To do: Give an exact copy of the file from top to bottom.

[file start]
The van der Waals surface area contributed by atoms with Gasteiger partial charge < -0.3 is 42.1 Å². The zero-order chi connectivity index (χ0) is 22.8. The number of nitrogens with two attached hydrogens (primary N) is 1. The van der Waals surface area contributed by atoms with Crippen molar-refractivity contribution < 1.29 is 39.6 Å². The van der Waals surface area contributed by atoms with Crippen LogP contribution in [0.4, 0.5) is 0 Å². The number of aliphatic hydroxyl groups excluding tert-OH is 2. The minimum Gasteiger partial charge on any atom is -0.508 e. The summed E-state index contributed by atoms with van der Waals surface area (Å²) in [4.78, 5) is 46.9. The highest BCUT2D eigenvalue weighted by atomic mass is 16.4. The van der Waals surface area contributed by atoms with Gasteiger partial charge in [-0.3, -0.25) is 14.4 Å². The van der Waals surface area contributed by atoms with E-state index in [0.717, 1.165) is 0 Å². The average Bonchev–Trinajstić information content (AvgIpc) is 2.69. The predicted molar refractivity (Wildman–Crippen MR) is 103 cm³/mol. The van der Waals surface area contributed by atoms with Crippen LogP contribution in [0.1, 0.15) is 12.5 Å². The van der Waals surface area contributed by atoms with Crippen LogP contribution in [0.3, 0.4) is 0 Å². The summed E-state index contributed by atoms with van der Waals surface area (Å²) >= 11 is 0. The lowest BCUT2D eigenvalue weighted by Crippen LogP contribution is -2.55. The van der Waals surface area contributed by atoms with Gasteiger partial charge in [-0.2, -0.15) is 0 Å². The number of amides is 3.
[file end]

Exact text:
The van der Waals surface area contributed by atoms with Gasteiger partial charge < -0.3 is 42.1 Å². The zero-order chi connectivity index (χ0) is 22.8. The number of nitrogens with two attached hydrogens (primary N) is 1. The van der Waals surface area contributed by atoms with Crippen molar-refractivity contribution < 1.29 is 39.6 Å². The van der Waals surface area contributed by atoms with Crippen LogP contribution in [0.4, 0.5) is 0 Å². The number of aliphatic hydroxyl groups excluding tert-OH is 2. The minimum Gasteiger partial charge on any atom is -0.508 e. The summed E-state index contributed by atoms with van der Waals surface area (Å²) in [4.78, 5) is 46.9. The highest BCUT2D eigenvalue weighted by atomic mass is 16.4. The van der Waals surface area contributed by atoms with Gasteiger partial charge in [-0.3, -0.25) is 14.4 Å². The van der Waals surface area contributed by atoms with E-state index in [0.717, 1.165) is 0 Å². The average Bonchev–Trinajstić information content (AvgIpc) is 2.69. The predicted molar refractivity (Wildman–Crippen MR) is 103 cm³/mol. The van der Waals surface area contributed by atoms with Crippen LogP contribution in [0.1, 0.15) is 12.5 Å². The van der Waals surface area contributed by atoms with Crippen LogP contribution in [0.3, 0.4) is 0 Å². The summed E-state index contributed by atoms with van der Waals surface area (Å²) >= 11 is 0. The lowest BCUT2D eigenvalue weighted by Crippen LogP contribution is -2.55. The van der Waals surface area contributed by atoms with Gasteiger partial charge in [-0.2, -0.15) is 0 Å². The number of amides is 3.